Angel Hernandez is the worst home plate umpire to ever say “Play Ball!” on a Major League Baseball diamond. I know it. You know it. We all know.
There are few umpires whose names invoke rage in every baseball fan. Jim Joyce could be second place, but Angel Hernadez is miles ahead of him. At least with Joyce fans are able to remember specific calls he botched. Ask 100 fans about Angel Hernandez’s worst missed call and you’ll get one hundred different answers.
But the one thing they’ll all agree on? Angel Hernandez is bad for baseball.
Angel Hernandez: The Worst MLB Umpire of All-Time
Born in Havana, Cuba, Hernandez left the Caribbean Island when he was just 1 years old, as his parents fled the Castro regime. It wouldn’t be until 2015 that Hernandez would return to Cuban, with the intent of spreading his father’s ashes in his old neighborhood. A few months later, he would return to umpire the first MLB game held in Cuba since 1999.
A lifelong fan of the game, Hernandez made his MLB umpiring debut on May 23, 1991, but he wouldn’t make his signature impact on the game until almost a decade later when he blew a call at home plate during a Mets game in 1998. Hall of Fame catcher Mike Piazza complained to members of the media after the game saying the blown call was the worst he had ever seen in his baseball career. Oh, Mike, you don’t know the half of it.
The 60-year-old Hernandez is such a terrible umpire that he attempted to sue MLB for racial discrimination, citing the fact that he was not scheduled for any World Series games and had been passed over for promotions to umpiring crew chief. When that case made its way to the United States District Court for the Southern District of New York, Hernandez found that much like the teams he umpires for, he didn’t like the ultimate ruling.
United States District Judge J. Paul Oetken ruled in favor of Major League Baseball, stating that “the court concludes that no reasonable juror could find that MLB’s stated explanation is a pretext for discriminatory motive.” But that’s not all. The honorable Judge Oetken added, “The evidence shows beyond genuine dispute that an umpire’s leadership and situation management carried the day in MLB’s promotion decisions.”
It is now in the legal record, that Angel Hernandez is a terrible umpire. But again, we already knew that.
Angel Hernandez is Bad, But He’s the Worst on National TV
Related: How Much Do MLB Umpires Make?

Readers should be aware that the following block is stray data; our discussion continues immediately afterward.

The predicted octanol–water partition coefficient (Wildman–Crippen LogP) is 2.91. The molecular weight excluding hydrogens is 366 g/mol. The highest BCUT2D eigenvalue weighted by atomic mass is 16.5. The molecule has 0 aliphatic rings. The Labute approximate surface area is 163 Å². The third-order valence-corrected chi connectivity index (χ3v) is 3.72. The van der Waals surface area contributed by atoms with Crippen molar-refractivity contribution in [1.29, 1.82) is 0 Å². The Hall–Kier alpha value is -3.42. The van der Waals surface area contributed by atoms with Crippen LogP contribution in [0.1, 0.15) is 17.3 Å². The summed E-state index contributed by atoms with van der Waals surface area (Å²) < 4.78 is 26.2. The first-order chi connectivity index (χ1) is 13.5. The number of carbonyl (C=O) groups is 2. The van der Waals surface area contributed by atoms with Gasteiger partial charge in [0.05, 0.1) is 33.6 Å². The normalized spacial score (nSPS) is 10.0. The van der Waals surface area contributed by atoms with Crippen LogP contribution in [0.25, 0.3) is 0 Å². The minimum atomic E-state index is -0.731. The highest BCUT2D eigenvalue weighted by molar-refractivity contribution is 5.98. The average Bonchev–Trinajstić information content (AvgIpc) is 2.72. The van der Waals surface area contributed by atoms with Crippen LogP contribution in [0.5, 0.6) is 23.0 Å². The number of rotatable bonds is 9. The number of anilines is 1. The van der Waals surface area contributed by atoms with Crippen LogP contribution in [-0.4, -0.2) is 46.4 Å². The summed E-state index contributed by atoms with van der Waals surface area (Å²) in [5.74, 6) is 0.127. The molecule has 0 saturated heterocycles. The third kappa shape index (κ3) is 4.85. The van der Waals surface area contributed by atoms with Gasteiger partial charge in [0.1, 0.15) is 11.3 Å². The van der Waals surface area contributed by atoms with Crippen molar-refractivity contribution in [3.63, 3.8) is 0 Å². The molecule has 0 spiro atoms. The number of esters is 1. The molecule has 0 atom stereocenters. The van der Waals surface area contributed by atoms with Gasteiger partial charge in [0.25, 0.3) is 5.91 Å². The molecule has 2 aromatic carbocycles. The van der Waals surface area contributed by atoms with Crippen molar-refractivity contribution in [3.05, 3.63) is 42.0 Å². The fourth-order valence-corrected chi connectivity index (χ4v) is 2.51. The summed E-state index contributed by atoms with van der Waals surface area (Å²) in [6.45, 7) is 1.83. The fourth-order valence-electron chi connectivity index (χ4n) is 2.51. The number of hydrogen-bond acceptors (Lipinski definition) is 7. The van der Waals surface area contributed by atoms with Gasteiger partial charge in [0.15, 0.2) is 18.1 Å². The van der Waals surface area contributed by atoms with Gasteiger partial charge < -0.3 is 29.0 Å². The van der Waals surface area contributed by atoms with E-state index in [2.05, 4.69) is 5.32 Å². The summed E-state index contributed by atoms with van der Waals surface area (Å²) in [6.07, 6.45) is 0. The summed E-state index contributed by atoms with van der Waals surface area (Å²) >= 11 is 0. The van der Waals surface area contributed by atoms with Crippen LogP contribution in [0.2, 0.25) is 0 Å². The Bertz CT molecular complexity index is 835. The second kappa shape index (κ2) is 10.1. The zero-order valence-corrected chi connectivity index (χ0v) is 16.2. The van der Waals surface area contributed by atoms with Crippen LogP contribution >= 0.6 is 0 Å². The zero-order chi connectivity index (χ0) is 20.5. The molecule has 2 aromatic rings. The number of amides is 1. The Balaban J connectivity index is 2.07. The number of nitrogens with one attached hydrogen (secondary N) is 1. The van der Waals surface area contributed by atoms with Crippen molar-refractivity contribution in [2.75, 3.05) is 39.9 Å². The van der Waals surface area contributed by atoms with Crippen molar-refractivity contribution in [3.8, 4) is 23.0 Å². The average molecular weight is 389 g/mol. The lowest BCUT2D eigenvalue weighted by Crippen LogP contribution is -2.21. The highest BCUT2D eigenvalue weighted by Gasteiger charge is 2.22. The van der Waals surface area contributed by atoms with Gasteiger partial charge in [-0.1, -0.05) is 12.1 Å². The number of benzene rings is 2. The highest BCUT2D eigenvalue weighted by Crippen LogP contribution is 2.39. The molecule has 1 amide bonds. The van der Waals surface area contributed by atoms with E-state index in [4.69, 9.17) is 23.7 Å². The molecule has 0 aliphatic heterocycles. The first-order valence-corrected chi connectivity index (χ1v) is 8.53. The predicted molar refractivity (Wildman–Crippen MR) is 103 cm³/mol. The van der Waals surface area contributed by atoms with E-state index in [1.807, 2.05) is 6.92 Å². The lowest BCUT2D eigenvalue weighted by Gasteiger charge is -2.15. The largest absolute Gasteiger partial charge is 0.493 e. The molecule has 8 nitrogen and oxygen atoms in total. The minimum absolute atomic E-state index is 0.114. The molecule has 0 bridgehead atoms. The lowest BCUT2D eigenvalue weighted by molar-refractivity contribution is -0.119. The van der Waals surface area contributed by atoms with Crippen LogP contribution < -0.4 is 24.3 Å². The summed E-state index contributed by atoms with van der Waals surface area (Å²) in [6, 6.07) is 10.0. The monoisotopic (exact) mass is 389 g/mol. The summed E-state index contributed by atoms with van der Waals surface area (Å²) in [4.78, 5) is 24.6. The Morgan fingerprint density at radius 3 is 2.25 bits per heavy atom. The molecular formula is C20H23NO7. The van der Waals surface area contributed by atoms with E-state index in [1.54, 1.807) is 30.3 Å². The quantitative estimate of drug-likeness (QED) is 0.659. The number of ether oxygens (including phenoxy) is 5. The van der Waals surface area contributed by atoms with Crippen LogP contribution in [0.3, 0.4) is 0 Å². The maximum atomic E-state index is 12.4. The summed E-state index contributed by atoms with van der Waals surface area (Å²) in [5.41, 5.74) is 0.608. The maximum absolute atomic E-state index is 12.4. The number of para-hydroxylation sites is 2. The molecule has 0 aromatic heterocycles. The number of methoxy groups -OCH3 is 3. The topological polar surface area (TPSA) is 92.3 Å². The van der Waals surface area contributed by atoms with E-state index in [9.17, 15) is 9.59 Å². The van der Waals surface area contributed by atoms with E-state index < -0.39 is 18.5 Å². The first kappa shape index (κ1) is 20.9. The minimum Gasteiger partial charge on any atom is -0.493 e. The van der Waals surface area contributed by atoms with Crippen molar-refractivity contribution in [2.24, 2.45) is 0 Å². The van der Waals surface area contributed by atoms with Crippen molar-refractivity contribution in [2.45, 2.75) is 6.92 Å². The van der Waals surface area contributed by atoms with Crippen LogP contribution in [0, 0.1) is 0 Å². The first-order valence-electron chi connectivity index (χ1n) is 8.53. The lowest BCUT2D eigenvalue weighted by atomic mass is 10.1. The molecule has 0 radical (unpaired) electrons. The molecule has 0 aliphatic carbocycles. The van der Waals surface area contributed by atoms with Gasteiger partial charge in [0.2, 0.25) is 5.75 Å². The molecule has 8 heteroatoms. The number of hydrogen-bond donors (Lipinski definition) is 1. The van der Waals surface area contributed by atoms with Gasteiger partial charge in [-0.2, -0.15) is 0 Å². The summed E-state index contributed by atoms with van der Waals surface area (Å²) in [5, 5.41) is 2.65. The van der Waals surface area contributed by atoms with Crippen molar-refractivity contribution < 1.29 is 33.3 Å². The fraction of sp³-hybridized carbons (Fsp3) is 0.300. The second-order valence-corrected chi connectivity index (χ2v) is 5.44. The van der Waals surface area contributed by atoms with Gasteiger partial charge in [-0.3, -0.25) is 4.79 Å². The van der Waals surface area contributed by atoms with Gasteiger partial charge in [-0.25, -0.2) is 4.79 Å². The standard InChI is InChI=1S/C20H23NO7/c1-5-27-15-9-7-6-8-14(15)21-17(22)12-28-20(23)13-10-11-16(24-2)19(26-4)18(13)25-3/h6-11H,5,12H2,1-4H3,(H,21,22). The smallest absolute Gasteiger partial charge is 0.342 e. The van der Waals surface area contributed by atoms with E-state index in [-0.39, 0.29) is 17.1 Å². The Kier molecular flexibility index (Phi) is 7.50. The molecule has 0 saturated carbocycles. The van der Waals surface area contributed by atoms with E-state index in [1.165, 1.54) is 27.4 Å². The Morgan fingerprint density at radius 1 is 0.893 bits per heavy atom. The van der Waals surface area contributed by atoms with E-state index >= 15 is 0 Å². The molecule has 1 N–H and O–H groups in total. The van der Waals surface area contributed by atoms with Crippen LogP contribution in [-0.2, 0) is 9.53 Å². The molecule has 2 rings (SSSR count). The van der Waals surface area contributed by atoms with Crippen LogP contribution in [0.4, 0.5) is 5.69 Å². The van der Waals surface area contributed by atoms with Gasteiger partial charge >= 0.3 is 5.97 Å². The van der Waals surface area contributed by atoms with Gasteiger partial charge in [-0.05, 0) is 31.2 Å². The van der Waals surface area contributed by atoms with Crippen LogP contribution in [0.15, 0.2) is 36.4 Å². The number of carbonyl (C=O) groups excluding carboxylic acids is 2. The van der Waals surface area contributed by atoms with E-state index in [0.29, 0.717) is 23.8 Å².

At the time of publication, the most recent Angel Hernandez fiasco came in a Sunday Night Baseball game on ESPN between the Milwaukee Brewers and the Philadelphia Phillies, when Philly outfielder Kyle Schwarber said what we were all thinking: Professional Umpire Angel Hernandez has the worst strike zone of all-time.
Schwarber’s ninth-inning ejection came swiftly after he was called out on “strikes” as if Hernandez knew exactly what was going to happen. If that’s the case, then Hernandez has already given up the game in a way. If you know you are bad at your job to the point where you instantly know someone is going to be upset, then you are a menace to society. The audacity of home plate umpire Angel Hernandez is otherworldly, especially after horrible strikeout calls. He knows he’s making bad calls, he knows he’s missed calls, he just doesn’t care. You don’t need to be a Phillies fan to believe Schwarber. And the best part is that Schwarber argued that Hernandez made terrible calls for the other team as well!
A major league batter screams in your face and you have the audacity to stand there and smile? That’s the worst kind of MLB umpire there is. Angel Hernandez is ejecting players because he knows he can and they can’t do anything about it.
UmpScorecards, a Twitter account and website that serves as an umpire auditor, noted on their scorecard that during the Brewers/Phillies matchup that 11 of the 48 called strikes from Hernandez were actually “true balls.” The most impactful missed calls came against the Phillies in at-bats from Jean Segura, Johan Camargo and, of course, Schwarber. Each of the non-Schwarber at-bats came with runners in scoring position with the score tied at 0-0. Even worse? UmpScorecards noted that Angel Hernandez’s inability to call a proper strike zone gave the Brewers a +0.77 run advantage. Milwaukee would win the game, 1-0. You can argue that Schwarber’s third strike was “too close to take,” as Mets color commentator Keith Hernandez likes to do, but there’s “too close to take” and “too close to take from a bad umpire with a zone that looks like the Nickelodeon ‘splat’ logo.”
The old adage “no one comes to the ballpark to watch an ump” is completely true, but Hernandez seems hell-bent on proving it wrong. What makes his quest to become the worst umpire of all-time even more infuriating is that it comes during a time when baseball is fighting for its life against the other four major professional leagues.
In a nationally televised game, between two teams who have been in the mainstream for the last few seasons, Angel Hernandez is a threat to the game’s relevancy. It’s not like this is a game between the Royals, Tigers or Athletics, or any other team in the midst of a rebuild. This was a game between two potential playoff teams, while MLB is competing with the NBA Playoffs for viewers. It’s a bad look.
Ask any baseball fan, they’ll tell you that seeing Angel Hernandez behind the plate will make them turn a game off immediately. If there’s one thing that brings Mets and Yankees fans together and is something Los Angeles Dodgers and San Francisco Giants fans both agree on, it’s this: Angel Hernandez needs to go the way of the extra-inning runner on second rule. Gone by the end of the year.
Let’s just face facts here: If you or I were as terrible at our jobs as Angel Hernandez is at his, we’d both be fired by now.